Monday, 9 June 2008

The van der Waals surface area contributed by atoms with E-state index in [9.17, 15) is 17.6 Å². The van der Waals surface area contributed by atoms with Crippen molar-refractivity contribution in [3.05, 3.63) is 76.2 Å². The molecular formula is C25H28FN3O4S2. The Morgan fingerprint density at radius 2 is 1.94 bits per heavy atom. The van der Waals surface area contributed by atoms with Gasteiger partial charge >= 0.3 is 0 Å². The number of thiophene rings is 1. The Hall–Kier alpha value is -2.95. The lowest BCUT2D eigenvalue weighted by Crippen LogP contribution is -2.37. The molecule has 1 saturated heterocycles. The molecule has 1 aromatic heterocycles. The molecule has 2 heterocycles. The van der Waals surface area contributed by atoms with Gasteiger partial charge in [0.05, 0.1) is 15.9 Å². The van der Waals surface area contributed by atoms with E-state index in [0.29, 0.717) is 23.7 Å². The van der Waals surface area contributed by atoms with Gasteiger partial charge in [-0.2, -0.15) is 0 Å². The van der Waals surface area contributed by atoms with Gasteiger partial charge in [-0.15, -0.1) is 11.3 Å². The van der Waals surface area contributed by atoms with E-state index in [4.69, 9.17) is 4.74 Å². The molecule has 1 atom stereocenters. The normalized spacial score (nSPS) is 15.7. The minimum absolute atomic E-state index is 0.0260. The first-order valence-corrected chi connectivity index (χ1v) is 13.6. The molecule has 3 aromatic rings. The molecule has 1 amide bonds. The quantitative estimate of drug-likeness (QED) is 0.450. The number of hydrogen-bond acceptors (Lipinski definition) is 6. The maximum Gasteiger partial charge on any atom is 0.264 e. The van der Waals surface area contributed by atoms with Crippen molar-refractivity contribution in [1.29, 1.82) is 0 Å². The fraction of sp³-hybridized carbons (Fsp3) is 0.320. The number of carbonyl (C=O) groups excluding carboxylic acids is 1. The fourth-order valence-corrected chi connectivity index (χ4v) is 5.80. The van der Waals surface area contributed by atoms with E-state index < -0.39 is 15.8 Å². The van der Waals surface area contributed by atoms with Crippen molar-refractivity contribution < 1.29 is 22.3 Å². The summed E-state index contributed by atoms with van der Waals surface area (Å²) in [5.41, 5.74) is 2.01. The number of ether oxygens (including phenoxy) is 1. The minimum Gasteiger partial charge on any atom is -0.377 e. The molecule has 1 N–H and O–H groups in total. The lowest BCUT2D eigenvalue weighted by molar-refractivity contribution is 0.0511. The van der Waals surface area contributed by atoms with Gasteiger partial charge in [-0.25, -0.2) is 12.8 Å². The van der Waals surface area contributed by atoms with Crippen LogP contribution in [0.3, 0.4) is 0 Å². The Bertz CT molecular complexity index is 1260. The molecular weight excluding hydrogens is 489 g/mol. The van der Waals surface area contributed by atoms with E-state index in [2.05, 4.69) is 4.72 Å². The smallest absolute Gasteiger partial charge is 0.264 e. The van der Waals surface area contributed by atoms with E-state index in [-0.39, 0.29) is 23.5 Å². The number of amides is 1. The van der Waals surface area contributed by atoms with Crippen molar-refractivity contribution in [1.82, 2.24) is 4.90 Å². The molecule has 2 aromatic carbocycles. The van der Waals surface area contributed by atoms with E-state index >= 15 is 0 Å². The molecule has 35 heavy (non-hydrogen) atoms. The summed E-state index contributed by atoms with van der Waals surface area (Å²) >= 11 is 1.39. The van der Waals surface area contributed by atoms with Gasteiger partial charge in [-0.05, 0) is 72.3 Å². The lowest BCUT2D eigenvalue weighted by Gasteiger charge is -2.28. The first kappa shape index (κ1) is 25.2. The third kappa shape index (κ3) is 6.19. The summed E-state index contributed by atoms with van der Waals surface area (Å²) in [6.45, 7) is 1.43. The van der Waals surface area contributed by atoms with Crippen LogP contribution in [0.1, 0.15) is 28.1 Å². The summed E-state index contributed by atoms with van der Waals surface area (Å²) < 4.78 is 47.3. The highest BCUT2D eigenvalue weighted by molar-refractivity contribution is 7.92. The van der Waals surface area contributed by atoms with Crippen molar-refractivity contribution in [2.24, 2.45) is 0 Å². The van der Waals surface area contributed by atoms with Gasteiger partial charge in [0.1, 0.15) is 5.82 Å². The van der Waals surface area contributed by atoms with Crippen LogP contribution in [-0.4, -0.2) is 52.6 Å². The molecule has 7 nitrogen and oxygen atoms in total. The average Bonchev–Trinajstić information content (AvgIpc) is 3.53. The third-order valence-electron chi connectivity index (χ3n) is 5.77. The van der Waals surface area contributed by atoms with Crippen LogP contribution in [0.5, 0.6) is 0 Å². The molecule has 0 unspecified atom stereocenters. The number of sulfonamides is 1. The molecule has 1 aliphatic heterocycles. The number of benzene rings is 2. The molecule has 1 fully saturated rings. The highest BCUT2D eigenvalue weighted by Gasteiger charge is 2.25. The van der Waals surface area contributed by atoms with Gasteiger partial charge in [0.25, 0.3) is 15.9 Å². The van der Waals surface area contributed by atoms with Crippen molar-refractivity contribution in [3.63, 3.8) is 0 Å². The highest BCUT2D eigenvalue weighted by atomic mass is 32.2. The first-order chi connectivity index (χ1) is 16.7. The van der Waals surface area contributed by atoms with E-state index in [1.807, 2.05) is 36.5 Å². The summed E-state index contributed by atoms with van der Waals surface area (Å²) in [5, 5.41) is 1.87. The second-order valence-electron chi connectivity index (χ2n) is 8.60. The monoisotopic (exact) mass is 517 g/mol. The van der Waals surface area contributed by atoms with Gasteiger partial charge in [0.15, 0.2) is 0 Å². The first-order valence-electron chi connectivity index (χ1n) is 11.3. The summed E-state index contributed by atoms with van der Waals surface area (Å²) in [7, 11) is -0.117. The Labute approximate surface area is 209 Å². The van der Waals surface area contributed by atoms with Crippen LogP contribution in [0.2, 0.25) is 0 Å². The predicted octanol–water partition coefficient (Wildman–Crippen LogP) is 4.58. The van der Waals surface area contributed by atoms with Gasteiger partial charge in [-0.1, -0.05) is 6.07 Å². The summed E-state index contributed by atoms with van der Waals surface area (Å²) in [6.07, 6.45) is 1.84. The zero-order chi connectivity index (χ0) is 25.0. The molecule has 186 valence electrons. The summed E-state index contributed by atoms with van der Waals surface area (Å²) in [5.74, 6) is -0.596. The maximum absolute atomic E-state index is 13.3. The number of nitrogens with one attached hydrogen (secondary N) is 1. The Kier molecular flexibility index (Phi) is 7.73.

A highly urbanized (by use of the Martilli-Dupont-Taha surface, SBL, and PBL TKE schemes) version of MM5 has improved its performance in simulation of Houston and New York City (NYC) urban heat island (UHI) and PBL transport characteristics. In particular, the EPA version of MM5 (called uMM5 at SJSU) better simulates canopy-layer and PBL mean and turbulent met fields by use of a drag-force approach in lieu of typical Monin-Oblukov roughness-length theory. The model also accepts available fine-resolution input parameters obtained from a high resolution urban LU/LC data set collected by airborne lidar and analyzed by S. Burian at the University of Utah. The model was used with data from both the Texas2000 ozone field study and the NYC DHS/UDS MSG tracer releases. Results from the uMM5 and standard MM5 models showed more accurate UHIs and urban transport winds from the uMM5 simulations. In particular, the Houston low-speed results showed a stronger (and more accurate) daytime UHI, which was responsible for the observed convergence of ozone into the city. The high-speed NYC results showed no UHI, but a building induced barrier effect that produced divergent transport and downward vertical velocities over the city during the tracer release periods. The uMM5 met fields from the Houston results are being used as inputs into the CAMx photochemical model, while those from the NYC results will be used to provide time and space varying boundary conditions to a variety of rapid and CFD ER urban canopy and canyon flow and dispersion models.
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